Category Archives: Media Hunt #2

Sierpinski / Menger Sponge

The Menger Sponge, also known as the Sierpinski Sponge, is an example of a fractal. It is created by dividing a cube into 27 smaller cubes, and removing the center cube and the middle cube on each face. In the image above, we see a plain cube and the first 3 iterations or levels of the fractal.

The Menger Sponge is a three-dimensional extension of the Sierpinski Carpet, which is a 2D shape created by removing the center square from a square divided into 9 parts.

This shape has a fractal dimension [Hausdorff dimension] of approximately 2.726833.

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Media Hunt #2: Fractals and Jackson Pollock

Who’s familiar with Jackson Pollock?  Pollock was a very interesting American abstract artist who created art by essentially splattering paint onto the canvas in a seemingly random pattern.  This somewhat psychedelic video I found starts out rather generally giving information about fractals that we’ve already learned in class, but things get more interesting at about 2:15 when Jackson Pollock himself is addressed.  Many examples of Pollock’s paintings are then shown.  Interestingly, with such great controversy surrounding the legitimacy of his work, only Pollock’s paintings contain fractals, whereas the imitators of such work do not.

link: http://www.youtube.com/watch?v=Rs1GZxmdT6swatch?v=Rs1GZxmdT6s

Burning Ship

 

The burning ship fractal was first described by Michael Michelitsch and Otto Rossler in 1992.  This fractal is created by iterations of the equations:

Xn+1 = Xn^2 – Yn^2 – Cx

Yn+1 = 2 * absvalue( Xn*Yn) – Cy

This video zooms in on a fractal that resembles a burning ship.  As you zoom in closer and closer, you start to see the repeated pattern of the burning ship.  This is much like the Mendelbrot set, since each time you zoomed in you would see a smaller version of the original shape.  I would like to explore the burning ship fractal more to see if there are any other repeated shapes.  For example, this video only zooms in the the area on the right.  I wonder if the “swirly smoke” also has this kind of repeated pattern.

 

For more info:  Burning Ship Fractal

Mandelbulb

The Mandelbulb is a 3-dimensional analog of the Mandelbrot set, created by Daniel White and Paul Nylander. Since the 2d Mandelbrot set exists in the space of complex numbers (a + bi, where i is the square root of 2), the 3d Mandelbrot must occupy a space of “hypercomplex” numbers.

The hypercomplex algebra is complicated, but the important thing is that the Mandelbulb uses the map z -> z^n + c    (different values of n generate different Mandelbulbs). The most well-known Mandelbulb seems to be the one generated by n=8:

Just like the Mandelbrot set, the Mandelbulb displays “pseudo-fractal” morphology. There don’t appear to be any exact repetitions, but there are bulbs upon bulbs upon bulbs……. Additionally, we cannot discern our level of zoom just by looking at the level of detail.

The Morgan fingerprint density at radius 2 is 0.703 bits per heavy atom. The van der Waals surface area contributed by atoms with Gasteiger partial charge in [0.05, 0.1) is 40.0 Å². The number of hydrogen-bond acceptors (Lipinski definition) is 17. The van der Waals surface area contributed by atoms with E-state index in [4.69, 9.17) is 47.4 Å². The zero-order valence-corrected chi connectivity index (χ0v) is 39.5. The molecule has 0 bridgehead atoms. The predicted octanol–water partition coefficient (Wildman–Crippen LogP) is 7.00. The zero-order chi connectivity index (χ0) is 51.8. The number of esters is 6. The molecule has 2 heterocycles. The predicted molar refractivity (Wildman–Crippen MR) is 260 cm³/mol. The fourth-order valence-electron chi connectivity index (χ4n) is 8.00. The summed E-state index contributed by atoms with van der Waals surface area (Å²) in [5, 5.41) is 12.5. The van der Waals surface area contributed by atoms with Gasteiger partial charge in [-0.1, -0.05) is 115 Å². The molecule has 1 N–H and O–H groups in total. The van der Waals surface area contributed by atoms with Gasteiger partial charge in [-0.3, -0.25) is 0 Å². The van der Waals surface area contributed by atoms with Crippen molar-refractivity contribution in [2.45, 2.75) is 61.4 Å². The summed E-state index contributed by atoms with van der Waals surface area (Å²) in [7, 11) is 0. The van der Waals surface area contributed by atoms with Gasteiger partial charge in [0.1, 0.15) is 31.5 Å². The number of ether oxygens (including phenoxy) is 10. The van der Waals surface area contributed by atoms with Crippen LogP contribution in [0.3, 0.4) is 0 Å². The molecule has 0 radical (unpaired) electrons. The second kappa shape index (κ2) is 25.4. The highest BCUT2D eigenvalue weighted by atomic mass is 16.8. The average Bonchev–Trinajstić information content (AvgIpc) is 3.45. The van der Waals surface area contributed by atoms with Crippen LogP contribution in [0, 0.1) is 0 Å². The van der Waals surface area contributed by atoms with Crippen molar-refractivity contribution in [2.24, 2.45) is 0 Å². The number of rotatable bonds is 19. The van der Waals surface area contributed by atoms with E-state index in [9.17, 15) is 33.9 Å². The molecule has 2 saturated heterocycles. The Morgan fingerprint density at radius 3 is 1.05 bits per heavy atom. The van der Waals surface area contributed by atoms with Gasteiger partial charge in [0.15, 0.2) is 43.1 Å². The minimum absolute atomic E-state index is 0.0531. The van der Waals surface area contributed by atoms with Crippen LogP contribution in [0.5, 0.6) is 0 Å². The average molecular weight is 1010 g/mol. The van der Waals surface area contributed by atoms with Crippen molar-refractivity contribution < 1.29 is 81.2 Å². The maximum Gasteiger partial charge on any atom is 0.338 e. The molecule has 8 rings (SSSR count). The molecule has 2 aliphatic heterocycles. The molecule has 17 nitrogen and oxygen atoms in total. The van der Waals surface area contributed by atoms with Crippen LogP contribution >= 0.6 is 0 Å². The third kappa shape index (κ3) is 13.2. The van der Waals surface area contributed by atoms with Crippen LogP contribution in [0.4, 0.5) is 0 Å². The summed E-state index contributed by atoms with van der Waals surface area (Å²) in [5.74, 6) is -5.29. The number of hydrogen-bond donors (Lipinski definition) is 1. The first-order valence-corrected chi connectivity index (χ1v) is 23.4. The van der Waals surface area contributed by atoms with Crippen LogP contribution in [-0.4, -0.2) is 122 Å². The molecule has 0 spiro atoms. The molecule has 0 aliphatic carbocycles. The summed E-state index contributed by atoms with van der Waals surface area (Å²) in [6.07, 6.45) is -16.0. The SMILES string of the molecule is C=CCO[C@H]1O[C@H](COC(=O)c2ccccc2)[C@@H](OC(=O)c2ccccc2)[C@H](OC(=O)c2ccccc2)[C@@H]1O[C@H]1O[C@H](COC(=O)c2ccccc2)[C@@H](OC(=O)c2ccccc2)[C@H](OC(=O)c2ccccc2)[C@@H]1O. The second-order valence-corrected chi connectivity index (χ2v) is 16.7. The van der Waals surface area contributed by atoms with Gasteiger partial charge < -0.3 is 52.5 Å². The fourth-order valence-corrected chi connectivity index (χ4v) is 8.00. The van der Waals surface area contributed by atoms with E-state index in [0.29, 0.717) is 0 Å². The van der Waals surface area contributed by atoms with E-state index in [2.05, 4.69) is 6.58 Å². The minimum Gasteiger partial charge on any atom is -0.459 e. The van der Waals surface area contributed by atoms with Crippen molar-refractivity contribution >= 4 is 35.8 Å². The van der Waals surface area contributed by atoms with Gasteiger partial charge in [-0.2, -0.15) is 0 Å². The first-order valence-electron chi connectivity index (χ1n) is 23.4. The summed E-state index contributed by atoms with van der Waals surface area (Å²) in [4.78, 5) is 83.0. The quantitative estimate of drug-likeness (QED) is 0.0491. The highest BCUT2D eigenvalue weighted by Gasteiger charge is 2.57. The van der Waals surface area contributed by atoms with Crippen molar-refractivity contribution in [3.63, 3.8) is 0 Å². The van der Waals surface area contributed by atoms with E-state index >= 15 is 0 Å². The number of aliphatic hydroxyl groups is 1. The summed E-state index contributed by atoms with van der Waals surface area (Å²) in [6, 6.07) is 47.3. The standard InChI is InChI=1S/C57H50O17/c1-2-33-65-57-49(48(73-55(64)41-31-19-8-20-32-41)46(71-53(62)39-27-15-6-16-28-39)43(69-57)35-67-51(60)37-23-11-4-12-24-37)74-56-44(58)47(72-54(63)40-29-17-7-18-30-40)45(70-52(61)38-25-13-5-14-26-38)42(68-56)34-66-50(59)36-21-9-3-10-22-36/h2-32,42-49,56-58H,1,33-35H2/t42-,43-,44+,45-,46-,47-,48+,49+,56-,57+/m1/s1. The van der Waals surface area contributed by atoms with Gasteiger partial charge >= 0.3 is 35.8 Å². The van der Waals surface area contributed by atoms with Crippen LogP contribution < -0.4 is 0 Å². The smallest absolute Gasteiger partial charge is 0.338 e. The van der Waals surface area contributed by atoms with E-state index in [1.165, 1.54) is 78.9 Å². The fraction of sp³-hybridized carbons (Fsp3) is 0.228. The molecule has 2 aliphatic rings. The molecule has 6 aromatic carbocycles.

Here is a video of a zoom into the Mandelbulb:

For more information, see http://en.wikipedia.org/wiki/Mandelbulb and http://www.skytopia.com/project/fractal/mandelbulb.html

Fractal Carrots

Many plants in nature produce fractal growth patterns, and a plant called Queen Anne’s Lace is one of them.  Queen Anne’s Lace is the special name given to wild carrots, and its floral arrangement displays certain characteristics of a fractal.  From the main stem, each blossom produces smaller iterative blooms, so that each blossom looks just like a copy of the main stem.  In this way, Queen Anne’s Lace shows self-similarity, at least up to a point.  As a biological/physical object, the flower’s fractal characteristics are not infinite, only showing a handful of iterations.  However, its self-budding still gives Queen Anne’s Lace its characteristic, large-scale fractal qualities.

Top View

Bottom View

Broccoli

Broccoli is not only my favorite vegetable but also a fractal.  Broccoli is an example of one of the naturally occurring fractals in the environment.  Broccoli meets the characteristics of being a fractal because it has a small-scale structure, it is split into parts that are smaller than the origin and it can not be described in regular geometric terms because of its irregular structure.    A piece of broccoli would be difficult to measure because of its small structure and infinite complexity.

Media Hunt #2: Fractal Diamonds

    Here is a picture of a diamond fractal (self-named by the author; taken from deviantart.com drawn by JASONQUANTUM1). It is a self- similar pattern, one of the characteristics of fractals. Mathematically, you could find a way to draw this pattern.  What I would like to discuss in class is if real diamonds could be considered fractals? They have very sharp lines inside that cross planes; however, there are no examples in our readings of them. Given that most people have had interaction with diamonds, they probably should be a go-to example. And if we determine that diamonds are not in fact fractals, what makes them different from crystals?

Diamond vs. Crystal

(Diamond picture from jewishjournal.com article; crystal from USDA file found on wikimedia.com)

Falling Sand Game

When looking at the many branch patterns we discussed in class, I couldn’t help but remember a game I played a few years ago. This one was called Falling Sand. It is a complete game of emergence, as there is no progression. All one does is add different types of particles and see how they interact. The interaction that relates to out subject matter is that between the Water and Plant. Water is blue and falls down until it leaves the screen. Plant is green and stays in the same place on the screen. When a blue particle touches a green particle, it stops and turns green, making the plant “grow”. The branching pattern occurs when you place a spout (light blue) above a plant. The spout stays still, but produces water at a seemingly random timing.